• avatar Ida Lupines says:

          I don’t know if they have, but I don’t hear as much about them as we do the mega solar plants.

          I drove by one of our small solar farms this morning, and now that they are just about finished with construction, they’ve erected a chain link fence around it, and replaced all the trees that had to be removed permanently with a few small specimens and spindly bushes, much like what one would have listed on their mortgage. We’re kinda solar challenged here in the Northeast with less sunlight in winter and snowcover, also. What an eyesore!

          This one borders a lake that is a water supply, but of course we were assured that the runoff and erosion during construction wouldn’t have ‘much’ of an effect on the water.

      • avatar Gary Humbard says:

        Ida, I agree with 90% of your comments however, without the Endangered Species Act, many species and habitat would not have been protected. Ninety-nine percent of the species listed have not gone extinct and although there needs to be many more listed, at least the federal government is taking action.

        Lawsuits will continue to force more species onto the list but the biggest problem is the private landowners who care only about the all mighty dollar now. If they only knew that managing the land for biodiversity would provide the optimum income.

    • avatar Ida Lupine says:

      http://en.wikipedia.org/wiki/Natal_homing

      http://phys.org/news/2013-05-scientists-evidence-female-loggerhead-sea.html

      And certainly constantly disturbing their breeding spots habitat can’t be good for an endangered species. Does this apply to land tortoises as well?

  5. avatar Nancy says:

    An interesting read re: tortoise/dung theory:

    https://journals.uair.arizona.edu/index.php/rangelands/article/viewFile/10776/10049

    So it begs the question, were tortoises forced to change their eating habits because of overgrazing?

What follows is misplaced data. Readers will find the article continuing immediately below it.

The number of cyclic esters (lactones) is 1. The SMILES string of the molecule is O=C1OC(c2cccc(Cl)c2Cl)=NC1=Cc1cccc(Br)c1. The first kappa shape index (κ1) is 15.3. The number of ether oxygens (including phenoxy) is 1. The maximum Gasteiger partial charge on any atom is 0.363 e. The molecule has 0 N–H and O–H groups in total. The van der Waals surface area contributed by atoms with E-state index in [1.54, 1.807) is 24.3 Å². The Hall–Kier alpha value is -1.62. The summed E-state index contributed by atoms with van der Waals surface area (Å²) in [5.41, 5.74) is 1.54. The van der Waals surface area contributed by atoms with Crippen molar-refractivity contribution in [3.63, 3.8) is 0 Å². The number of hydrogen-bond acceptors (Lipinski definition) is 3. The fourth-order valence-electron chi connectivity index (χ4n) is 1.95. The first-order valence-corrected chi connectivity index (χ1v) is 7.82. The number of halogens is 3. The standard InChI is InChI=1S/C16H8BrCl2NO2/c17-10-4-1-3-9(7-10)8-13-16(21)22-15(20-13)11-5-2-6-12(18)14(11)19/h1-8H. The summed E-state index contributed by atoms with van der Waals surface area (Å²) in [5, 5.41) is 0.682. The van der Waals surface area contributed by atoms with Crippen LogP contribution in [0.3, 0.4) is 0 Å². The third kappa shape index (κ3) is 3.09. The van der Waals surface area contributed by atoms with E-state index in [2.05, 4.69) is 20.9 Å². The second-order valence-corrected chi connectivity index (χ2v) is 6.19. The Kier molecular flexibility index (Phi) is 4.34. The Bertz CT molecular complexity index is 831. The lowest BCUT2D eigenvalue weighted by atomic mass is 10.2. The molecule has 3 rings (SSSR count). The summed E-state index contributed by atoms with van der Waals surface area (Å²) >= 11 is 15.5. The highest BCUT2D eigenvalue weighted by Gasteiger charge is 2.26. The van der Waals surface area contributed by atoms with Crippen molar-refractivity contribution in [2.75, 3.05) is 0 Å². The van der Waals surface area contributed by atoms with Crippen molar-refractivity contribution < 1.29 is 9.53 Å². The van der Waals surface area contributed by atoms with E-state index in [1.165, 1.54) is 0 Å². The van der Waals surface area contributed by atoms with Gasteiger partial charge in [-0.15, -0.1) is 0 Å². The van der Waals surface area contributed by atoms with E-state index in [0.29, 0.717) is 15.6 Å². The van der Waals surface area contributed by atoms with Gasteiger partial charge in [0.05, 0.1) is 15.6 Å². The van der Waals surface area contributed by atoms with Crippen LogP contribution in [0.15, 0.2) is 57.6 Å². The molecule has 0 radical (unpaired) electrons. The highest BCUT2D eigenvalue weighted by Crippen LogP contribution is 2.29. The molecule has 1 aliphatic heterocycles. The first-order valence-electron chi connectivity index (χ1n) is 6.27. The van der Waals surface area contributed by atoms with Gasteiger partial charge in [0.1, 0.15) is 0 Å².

• avatar Ida Lupine says:

      Thank you.

      It’s interesting that both our deserts and oceans are becoming garbage dumps from human activity. Deserts are not appreciated for the real environments they are, just thought of as empty space – so we dump our nuclear waste, fracking, drilling, garbage there. But we can keep remote areas in Alask from having a 10-mile gravel road and tell ourselves we’re protecting the environment! At least the poor tortoises have seemed to adapt to cattle – but I don’t know about the latest assault on them and other animals by green energy development.

      • avatar Jay says:

        This paragraph indicates the tortoise is being harmed by the presence of cattle, and has not adapted to them:

        The status of the desert tortoise and its critical habitat has been impacted by decades of human activities. In their 1991 report, the GAO found that livestock grazing practices of the late 1880s and early 1990s badly damaged desert lands in the southwest. Domestic livestock grazing on BLM’s hot desert allotments continue to pose the greatest risk of long-term environmental damage to a highly fragile resource. The GAO offered several options for consideration by Congress including the discontinuation of livestock grazing in hot desert areas. They concluded that BLM did not have the resources to properly
        manage the intensity of livestock grazing in hot deserts. Without sufficient monitoring data, BLM will not have the necessary data to change active preference levels and overgrazing may occur (GAO 1991).

        http://www.fws.gov/nevada/desert_tortoise/documents/misc/20080813.Rangewide_Status_of_Desert_Tortoise.pdf

    • avatar ramses09 says:

      Interesting article, I ask that same question.
      Thanks Nancy.

  6. avatar James Hanson says:

    Interesting article. I spent a bit of time in the Sonoran desert a couple of years ago and seen a few while there.

Calendar

April 2014
S M T W T F S
« Mar   May »
 12345
6789101112
13141516171819
20212223242526
27282930  

Quote

‎"At some point we must draw a line across the ground of our home and our being, drive a spear into the land and say to the bulldozers, earthmovers, government and corporations, “thus far and no further.” If we do not, we shall later feel, instead of pride, the regret of Thoreau, that good but overly-bookish man, who wrote, near the end of his life, “If I repent of anything it is likely to be my good behaviour."

~ Edward Abbey

%d bloggers like this: